July 16, 18m, 22, 24m, 30; August 2m, 4, 6m, 9m, 12, 15m, 18, 20m, 21m

Double Bill:
world premiere: A Blizzard in Marblehead Neck (Tesori/Kushner, 2011)
professional premiere: Later the Same Evening (Musto/Campbell, 2007)
July 21, 26m, 29; August 7m, 13, 22m
m=matinee

###

Francesca Zambello officially assumes the role of General & Artistic Director commencing September 1, 2010. She succeeds Michael MacLeod, who held the position for five years. The company is a professional and non-profit organization that offers approximately 45 performances of four productions that run in rotation during July and August. Since its opening in 1987, the company’s Alice Busch Opera Theater has been home to more than 85 productions. The 2010 Festival runs from July 9-August 24 and will feature four new productions: Puccini’s Tosca, Copland’s The Tender Land, Mozart’s The Marriage of Figaro and the U.S. professionally staged premiere of Handel’s Tolomeo.  For additional information, call (607) 547-2255 or visit www.glimmerglass.org.

Comments

  1. Bob Hardt on said:

    To whom it may concern:

    It is extremely disappointing that Glimmerglass has decided to remove “Opera” from its name and also reduce the number of operas that will be produced each summer. It is a short-sighted act that will only exacerbate Glimmerglass’ problems by diluting its identity and alienating its core audience: opera-goers.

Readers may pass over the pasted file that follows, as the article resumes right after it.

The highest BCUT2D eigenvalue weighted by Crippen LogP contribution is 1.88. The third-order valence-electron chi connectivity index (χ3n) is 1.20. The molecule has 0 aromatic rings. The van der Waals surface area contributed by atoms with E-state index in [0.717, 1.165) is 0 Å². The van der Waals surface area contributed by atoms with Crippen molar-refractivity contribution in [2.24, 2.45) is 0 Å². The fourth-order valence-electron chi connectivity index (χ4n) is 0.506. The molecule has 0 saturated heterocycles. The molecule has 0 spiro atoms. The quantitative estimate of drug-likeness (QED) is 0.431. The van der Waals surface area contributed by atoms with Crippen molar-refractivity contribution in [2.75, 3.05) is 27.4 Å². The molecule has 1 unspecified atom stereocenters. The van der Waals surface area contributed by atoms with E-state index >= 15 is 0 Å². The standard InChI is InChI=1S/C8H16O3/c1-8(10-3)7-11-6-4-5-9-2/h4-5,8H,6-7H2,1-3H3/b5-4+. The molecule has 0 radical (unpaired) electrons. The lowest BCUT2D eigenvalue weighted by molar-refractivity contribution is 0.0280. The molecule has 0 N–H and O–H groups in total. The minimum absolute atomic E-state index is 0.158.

Your decision means that Glimmerglass will go from 44 opera performances this summer to 28 next year. Consequently, there will be 16 fewer opportunities to see exciting productions of operas that often are performed nowhere else in the country. Throughout its short but distinguished history, Glimmerglass has tried to break ground by mounting new productions that have received national attention, sparking other opera companies to follow its lead. There will be 16 fewer times that will be happening next year.

    American musicals have their own proud tradition – but it is a tradition and a craft that is distinct from opera. It is also a tradition that is carried on in many more theaters and “festivals” across the country than opera. I am certain that attendance at “Annie, Get Your Gun” next year will be high – leading some at Glimmerglass to think that the decision to produce a musical annually is the way to go. But couldn’t a stronger and more aggressive marketing campaign also increase attendance? While next year’s double bill certainly looks adventurous, is another production of “Carmen” really needed? Again: I realize that Glimmerglass is on a see-saw, trying to balance artistic innovation with productions that will attract novices but I think that management is precariously pushing down too hard on one side, sacrificing artistic achievement for a small boost in revenue.